As for being redundant in manual that's also a no. Yes in manual the camera decides what's best. But (on Nikons at least) when you shoot in manual in the viewfinder it shows you how far off your current settings are from the calculated exposure. And the EV compensation affects this metre which is great if you're relying on it.

    Mind you there are some freaks out there who can smell the amount of light in a scene and then hit it on full manual first go ;)
     
  7. Tasmaster

    Tasmaster TPF Noob!

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    EC is useful in shutter and aperture priority modes. It allows you to keep the automation of A or S mode and adjust the exposure as needed if you don't agree with your camera. Same for P mode (not sure what's the Canon name for it!) but i don't use it that much.

    Note that EC is not magic; it will change your shutter speed or aperture from what would be normal in order to adjust exposure (on cameras with Auto ISO, EC adjustments have priority - and settings will change according to your EC, then if the shot falls outside your set parameters, ISO will auto adjust). It is just a tool to help you make the most of your light meter in automated modes.

    Now there is something i didn't know, probably because on my Nikon i can only set EC from the menu in manual mode (or switch to another mode, set EC, switch back) :mrgreen:. I can see how it would be useful in some cases, but i prefer the direct exposure feedback and zero automation (i use spot metering a lot too) of pure manual mode when i need just that.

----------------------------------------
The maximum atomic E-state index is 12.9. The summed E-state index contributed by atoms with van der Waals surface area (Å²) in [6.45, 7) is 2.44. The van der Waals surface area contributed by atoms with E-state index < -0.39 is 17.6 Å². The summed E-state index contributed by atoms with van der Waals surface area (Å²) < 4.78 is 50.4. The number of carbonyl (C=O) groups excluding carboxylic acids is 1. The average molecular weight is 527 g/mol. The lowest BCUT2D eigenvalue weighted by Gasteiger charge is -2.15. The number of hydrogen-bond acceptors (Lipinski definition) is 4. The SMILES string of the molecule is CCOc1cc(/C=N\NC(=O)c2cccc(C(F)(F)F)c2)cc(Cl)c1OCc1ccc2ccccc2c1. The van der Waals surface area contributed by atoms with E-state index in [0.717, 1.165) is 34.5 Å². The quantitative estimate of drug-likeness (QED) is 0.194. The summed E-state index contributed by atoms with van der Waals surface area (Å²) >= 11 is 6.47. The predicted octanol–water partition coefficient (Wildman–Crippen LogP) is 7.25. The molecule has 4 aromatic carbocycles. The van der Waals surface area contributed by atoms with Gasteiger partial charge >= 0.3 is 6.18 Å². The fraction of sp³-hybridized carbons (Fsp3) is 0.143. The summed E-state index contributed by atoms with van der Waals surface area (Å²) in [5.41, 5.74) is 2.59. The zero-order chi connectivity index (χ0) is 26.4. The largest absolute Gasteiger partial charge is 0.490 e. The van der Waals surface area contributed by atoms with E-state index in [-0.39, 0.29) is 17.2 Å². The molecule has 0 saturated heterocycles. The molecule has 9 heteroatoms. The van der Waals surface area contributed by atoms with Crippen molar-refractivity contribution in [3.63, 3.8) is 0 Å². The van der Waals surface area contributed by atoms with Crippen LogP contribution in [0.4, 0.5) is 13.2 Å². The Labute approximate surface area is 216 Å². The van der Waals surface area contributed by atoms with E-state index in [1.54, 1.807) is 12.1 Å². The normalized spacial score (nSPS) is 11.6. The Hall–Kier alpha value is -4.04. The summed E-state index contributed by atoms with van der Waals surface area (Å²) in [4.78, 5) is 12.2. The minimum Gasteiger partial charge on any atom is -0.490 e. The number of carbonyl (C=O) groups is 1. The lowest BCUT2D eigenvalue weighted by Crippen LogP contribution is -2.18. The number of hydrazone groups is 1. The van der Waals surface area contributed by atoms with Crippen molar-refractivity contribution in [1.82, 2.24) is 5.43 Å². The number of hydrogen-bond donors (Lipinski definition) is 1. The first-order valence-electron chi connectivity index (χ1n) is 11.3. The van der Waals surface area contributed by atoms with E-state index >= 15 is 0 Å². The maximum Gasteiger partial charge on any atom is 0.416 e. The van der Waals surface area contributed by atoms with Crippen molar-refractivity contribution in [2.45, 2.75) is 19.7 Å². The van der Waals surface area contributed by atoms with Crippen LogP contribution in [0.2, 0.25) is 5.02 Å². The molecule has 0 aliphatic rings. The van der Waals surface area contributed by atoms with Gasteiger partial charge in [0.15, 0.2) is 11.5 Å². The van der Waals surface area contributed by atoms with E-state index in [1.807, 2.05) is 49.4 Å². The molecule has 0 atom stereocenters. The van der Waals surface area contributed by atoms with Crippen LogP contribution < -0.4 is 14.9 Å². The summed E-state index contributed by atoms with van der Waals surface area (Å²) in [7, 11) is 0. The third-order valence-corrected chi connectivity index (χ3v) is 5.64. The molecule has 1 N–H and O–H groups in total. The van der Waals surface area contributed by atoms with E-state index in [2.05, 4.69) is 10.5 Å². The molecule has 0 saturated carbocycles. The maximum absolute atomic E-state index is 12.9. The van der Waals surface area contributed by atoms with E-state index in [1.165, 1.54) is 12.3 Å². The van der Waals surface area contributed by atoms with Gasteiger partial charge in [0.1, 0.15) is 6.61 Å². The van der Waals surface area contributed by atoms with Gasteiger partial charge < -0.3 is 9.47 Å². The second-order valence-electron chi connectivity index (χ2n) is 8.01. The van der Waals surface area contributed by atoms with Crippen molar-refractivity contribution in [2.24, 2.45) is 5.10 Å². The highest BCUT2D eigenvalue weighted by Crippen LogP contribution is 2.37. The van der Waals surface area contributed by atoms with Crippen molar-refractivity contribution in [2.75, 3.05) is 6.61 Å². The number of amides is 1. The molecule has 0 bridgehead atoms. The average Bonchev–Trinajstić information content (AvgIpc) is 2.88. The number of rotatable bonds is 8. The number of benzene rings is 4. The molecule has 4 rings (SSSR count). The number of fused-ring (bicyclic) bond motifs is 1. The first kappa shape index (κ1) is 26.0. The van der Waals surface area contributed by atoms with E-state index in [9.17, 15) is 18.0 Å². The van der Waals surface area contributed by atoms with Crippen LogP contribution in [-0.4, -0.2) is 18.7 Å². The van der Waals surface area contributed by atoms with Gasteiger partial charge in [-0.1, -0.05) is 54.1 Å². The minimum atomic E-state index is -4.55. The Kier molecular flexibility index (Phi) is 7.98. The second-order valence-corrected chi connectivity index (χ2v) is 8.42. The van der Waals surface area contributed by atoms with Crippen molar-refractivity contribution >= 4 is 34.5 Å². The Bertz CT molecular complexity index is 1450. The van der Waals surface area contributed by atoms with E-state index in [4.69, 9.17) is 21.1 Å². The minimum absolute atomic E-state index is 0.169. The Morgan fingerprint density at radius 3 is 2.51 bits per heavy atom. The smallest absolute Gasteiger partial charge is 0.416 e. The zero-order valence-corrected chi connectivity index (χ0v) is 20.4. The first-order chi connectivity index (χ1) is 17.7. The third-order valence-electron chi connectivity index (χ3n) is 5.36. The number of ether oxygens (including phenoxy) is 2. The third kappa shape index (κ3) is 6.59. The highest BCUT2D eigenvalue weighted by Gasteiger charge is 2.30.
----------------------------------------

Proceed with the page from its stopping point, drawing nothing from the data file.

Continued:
They are called "old school film photographers" :lol:
     
  8. Phranquey

    Phranquey TPF Noob!

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    I've had three nikon dslr's, and I find that with all of them, I've almost always had the EC set at +1/3, no matter what mode, ISO, WB, etc. I get better shadow highlights and histogram then with the straight meter reading (EC off). Don't know why this is.
     
  9. NYPhotographer

    NYPhotographer TPF Noob!

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    I use it often. Street shots especially sometimes
    it shots fast because of the light but some places which
    I want to be lit up come out in shadows so I bring it up.
     
  10. EOS_JD

    EOS_JD TPF Noob!

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    I find this very odd. Why would a lightmeter give an EC measurement. In the above case it should meter the scene at 1/125 at f8 or 1/250 at f5.6 to get a correct exposure at ISO100.